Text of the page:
Impactful Design at a Glance: “Concept Sourcing”

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May 25, 2021

This is the first in a series to provide an overview of the five phases of AgResults’ approach to Pay-for-Results prize competition design. For more information about the entire process, check out the full design toolkit that was published in February 2021.

Are you interested in applying Pay-for-Results prizes to your development program but not sure how to start designing the best prize competition?

We are pleased to share our “Concept Sourcing” design brief, the first in a series of five briefs that summarize AgResults’ approach to designing Pay-for-Results prize competitions. In this brief (linked here), we explain how program designers begin the process by brainstorming potential development challenges to see if a prize competition could address them.

By conducting initial concept sourcing research, analyzing the market, and evaluating the concept, designers can assess multiple ideas against an objective rubric and decide which ideas merit a deeper investigation. Being strategic from the start maximizes the chance that these competitions will successfully encourage private sector actors to develop and scale solutions that overcome local market challenges and improve the well-being of smallholder farmers.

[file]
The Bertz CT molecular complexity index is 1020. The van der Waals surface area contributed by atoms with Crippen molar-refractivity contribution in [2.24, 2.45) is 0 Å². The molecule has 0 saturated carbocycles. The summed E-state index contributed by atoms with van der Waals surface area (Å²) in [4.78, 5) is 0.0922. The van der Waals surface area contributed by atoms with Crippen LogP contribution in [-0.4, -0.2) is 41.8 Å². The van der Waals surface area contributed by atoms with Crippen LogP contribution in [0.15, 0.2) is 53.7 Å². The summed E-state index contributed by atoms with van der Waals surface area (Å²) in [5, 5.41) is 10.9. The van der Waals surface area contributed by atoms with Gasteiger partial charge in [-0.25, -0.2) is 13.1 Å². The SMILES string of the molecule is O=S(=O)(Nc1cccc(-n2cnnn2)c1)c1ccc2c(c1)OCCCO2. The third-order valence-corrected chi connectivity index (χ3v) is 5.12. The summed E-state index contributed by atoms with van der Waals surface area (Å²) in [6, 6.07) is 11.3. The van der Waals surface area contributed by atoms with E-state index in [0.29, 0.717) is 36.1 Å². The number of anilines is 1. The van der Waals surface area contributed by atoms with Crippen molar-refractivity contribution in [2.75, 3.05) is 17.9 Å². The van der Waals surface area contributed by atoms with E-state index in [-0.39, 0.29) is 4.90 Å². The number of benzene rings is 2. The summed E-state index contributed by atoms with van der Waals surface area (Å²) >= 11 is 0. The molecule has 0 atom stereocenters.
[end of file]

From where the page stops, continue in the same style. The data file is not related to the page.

Keep an eye out for the second design brief on “Analyzing Feasibility” that will be published soon!

Type of Post: Blog

May 25, 2021

This is the first in a series to provide an overview of the five phases of AgResults’ approach to Pay-for-Results prize competition design. For more information about the entire process, check out the full design toolkit that was published in February 2021.

Are you interested in applying Pay-for-Results prizes to your development program but not sure how to start designing the best prize competition?

We are pleased to share our “Concept Sourcing” design brief, the first in a series of five briefs that summarize AgResults’ approach to designing Pay-for-Results prize competitions. In this brief (linked here), we explain how program designers begin the process by brainstorming potential development challenges to see if a prize competition could address them.

By conducting initial concept sourcing research, analyzing the market, and evaluating the concept, designers can assess multiple ideas against an objective rubric and decide which ideas merit a deeper investigation. Being strategic from the start maximizes the chance that these competitions will successfully encourage private sector actors to develop and scale solutions that overcome local market challenges and improve the well-being of smallholder farmers.

Keep an eye out for the second design brief on “Analyzing Feasibility” that will be published soon!